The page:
In this week's show, Todd Heslin talks us through his recent Bucket Racing experience. Also,
The Harley-Davidson Sportster S is what you get when you give designers a mandate to "make something cool", free reign to create the poster bike of your dreams. a Hero bike. But, more about that shortly.
The Harley-Davidson Sportster S is the second bike to come released by the American iron giant Harley-Davidson to be powered by the Revolution Max 60-degree V-Twin 1252cc engine. And although sharing some componentry with its stablemate the Pan America, it's a completely different beast and meets a completely different segment in today's fragmented motorcycle market.
The engine is actually a slight variant on the Revolution Max found in the Pan America. Dubbed the Revolution Max 1250T. It's still a 1252cc, four stroke 60-degree V-Twin, but the torque has been brought down in the rev range, making max power 121hp / 90kw at 7500 rpm and max torque of 127nm at 6000 rpm. Equipped with DOHC, hydraulic self-adjusting lifters, and VVT on the intake and exhaust valves.
The power-plant is still connected to a 6speed gearbox but now features a belt drive.
The frame is a steel trellis job, where the engine is a stressed member of the frame and the swing-arm is an alloy tube arrangement.
Wheelbase - 1518mm
Wet Weight - 228kg
Ground Clearance - 93mm
Lean angle 34 degrees
The Sportster S has a 43mm inverted fork up front with compression, rebound, and spring preload adjustability, and the rear is a mono-shock with compression, rebound, and hydraulic spring preload adjustability.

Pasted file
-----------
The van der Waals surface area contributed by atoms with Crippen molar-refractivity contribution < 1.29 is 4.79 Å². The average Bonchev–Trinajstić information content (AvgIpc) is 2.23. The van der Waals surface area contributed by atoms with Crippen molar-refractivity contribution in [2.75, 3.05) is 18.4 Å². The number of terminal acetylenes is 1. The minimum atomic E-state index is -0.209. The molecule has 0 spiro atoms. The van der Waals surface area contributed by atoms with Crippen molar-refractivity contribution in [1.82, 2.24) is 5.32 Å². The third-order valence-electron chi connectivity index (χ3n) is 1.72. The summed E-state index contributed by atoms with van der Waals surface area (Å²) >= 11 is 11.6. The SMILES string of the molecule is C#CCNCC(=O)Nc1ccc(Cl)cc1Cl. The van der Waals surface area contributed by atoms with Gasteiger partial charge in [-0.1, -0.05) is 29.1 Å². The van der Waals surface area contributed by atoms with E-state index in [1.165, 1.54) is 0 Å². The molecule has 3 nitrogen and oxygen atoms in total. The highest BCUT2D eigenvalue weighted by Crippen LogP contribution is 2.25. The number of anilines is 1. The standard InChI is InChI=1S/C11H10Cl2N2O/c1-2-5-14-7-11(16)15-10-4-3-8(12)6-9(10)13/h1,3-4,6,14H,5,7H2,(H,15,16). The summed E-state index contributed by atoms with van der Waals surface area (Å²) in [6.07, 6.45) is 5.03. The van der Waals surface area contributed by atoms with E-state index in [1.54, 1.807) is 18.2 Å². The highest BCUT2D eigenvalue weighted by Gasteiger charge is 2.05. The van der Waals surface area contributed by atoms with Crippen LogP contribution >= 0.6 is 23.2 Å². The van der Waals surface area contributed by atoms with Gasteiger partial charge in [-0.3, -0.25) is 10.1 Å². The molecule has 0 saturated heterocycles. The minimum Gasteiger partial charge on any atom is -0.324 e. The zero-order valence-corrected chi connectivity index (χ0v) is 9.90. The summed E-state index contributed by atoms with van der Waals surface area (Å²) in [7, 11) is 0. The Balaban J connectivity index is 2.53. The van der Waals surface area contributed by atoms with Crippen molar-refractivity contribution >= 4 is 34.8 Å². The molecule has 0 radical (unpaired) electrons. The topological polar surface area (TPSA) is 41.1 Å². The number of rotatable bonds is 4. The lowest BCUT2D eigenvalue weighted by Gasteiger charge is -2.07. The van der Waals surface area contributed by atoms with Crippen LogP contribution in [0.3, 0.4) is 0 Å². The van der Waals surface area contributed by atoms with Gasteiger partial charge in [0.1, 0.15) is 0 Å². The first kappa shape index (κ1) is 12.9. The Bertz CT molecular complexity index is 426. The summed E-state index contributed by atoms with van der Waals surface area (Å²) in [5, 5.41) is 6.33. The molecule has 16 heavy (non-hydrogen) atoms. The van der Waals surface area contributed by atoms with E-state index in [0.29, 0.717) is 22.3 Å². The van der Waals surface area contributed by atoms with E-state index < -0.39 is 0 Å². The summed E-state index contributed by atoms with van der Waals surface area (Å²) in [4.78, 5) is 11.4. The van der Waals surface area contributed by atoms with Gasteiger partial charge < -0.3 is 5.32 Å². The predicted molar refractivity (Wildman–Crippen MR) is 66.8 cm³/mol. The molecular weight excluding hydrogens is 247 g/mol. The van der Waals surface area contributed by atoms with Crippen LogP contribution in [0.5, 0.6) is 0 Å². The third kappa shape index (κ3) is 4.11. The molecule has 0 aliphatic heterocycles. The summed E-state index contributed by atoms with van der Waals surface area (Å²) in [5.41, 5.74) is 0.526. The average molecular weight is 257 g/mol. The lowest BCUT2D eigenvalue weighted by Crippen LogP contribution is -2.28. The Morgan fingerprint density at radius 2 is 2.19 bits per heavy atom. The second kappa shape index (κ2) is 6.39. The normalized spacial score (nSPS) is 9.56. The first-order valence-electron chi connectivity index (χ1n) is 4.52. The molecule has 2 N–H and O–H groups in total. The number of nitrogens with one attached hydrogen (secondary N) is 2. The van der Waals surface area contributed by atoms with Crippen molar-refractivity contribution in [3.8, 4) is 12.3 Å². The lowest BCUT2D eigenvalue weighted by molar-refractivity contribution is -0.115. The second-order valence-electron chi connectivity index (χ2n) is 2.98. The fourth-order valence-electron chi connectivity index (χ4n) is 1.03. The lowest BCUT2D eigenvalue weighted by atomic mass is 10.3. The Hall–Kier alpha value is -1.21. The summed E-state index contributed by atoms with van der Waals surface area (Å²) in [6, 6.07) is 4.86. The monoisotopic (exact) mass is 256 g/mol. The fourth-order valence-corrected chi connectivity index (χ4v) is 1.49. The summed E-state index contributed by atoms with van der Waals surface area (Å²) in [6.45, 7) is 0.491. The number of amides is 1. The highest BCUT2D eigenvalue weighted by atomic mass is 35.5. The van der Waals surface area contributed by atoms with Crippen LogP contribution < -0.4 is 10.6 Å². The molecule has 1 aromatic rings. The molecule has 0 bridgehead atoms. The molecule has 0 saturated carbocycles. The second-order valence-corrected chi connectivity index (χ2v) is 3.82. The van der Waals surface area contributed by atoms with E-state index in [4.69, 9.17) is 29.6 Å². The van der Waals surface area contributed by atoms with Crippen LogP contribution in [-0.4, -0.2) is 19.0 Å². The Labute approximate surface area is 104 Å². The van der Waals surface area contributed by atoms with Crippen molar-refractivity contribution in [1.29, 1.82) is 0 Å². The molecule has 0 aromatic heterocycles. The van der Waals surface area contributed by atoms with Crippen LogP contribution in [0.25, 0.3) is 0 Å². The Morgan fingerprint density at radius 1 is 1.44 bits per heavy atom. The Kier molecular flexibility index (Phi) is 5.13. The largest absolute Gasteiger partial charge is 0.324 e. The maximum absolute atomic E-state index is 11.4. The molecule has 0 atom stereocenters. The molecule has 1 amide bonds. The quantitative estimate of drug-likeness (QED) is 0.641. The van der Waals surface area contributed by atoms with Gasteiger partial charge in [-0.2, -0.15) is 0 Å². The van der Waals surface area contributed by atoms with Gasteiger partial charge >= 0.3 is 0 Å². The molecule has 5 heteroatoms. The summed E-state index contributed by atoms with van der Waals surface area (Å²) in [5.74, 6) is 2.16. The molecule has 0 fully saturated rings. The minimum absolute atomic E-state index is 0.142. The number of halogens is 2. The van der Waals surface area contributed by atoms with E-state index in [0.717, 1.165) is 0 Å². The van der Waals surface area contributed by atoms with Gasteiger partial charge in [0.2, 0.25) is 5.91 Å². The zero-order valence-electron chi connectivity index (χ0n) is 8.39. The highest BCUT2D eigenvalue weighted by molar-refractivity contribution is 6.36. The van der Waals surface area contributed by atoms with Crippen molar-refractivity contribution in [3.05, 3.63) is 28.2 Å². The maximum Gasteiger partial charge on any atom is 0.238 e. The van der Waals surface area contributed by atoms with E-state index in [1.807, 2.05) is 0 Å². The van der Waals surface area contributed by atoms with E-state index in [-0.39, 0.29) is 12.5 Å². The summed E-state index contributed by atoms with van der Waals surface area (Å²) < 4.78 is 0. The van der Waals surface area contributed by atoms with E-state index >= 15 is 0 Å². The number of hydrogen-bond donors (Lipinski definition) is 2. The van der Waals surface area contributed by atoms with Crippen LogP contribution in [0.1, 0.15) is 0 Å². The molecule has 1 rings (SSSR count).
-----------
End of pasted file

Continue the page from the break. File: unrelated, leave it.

The bike is equipped with ABS and is hauled up by a single 320mm single disc and a radially mounted monoblock 4-piston caliper up front, and a single 260mm disc with a floating caliper down back.
Wheels & Tyres
Front - 160/70-17 73V Dunlop Harley-Davidson series GT503
Rear - 180/70-16 77V Dunlop Harley-Davidson series GT503
Fuel Capacity - 11.8 litres
Fuel Economy - 49 mpg or 4.8 L/100km
LEDs all around
Full-Colour round TFT display
What's it like to ride?
I had the Harley-Davidson Sportster S press bike for 2 weeks, and in that time I clocked up around 1000km. Swinging a leg over for the first time felt familiar to other foot forward cruisers I have ridden before. Same, same, but different. The pegs are higher than other cruisers I have ridden, meaning it can be leaned into corners better.
The last Harley I ride was the Sportglide, and I actually really liked it for its practicality. I really wanted to like the Sportster S too, but with nowhere to store anything, and no pillion seat to strap anything down to, I found it difficult to justify its existence in any facet of my life. I'm a commuter, so taking a laptop, phone, keys, and wallet with me every day to work is a minimum, and I had to carry a backpack every day. This in itself is not a major issue until you remember that the bike possibly has more sidewall flex in the rear tyre than it does rear suspension travel. So even riding over a cats eye or a manhole cover is going to realign your spine.
OK, this is not a commuter bike, a fact reinforced by skyrocketing fuel prices, a thirsty 1250cc engine, and a thimble for a fuel tank. I got a bit of range anxiety seeing the TFT display saying I only had around 40km left in the tank, so I filled it up and was surprised that it only took around $20 worth of fuel. Great until you see that it only took 9.5L to fill it and the range readout only showed around 190km to empty...
So this is a weekend toy? yep, no problem, but only for short rides, because with the foot-forward setup, all the weight is on your tailbone, and with the lack of rear suspension travel, it's a pretty hard ride. You can really only ride for say 40 minutes before needing to stop and shake it out. also, you won't be taking your significant other, no pillion seat. For a short ride though, I have no complaints. My commute is around 30 minutes each way, and it was comfortable enough for that.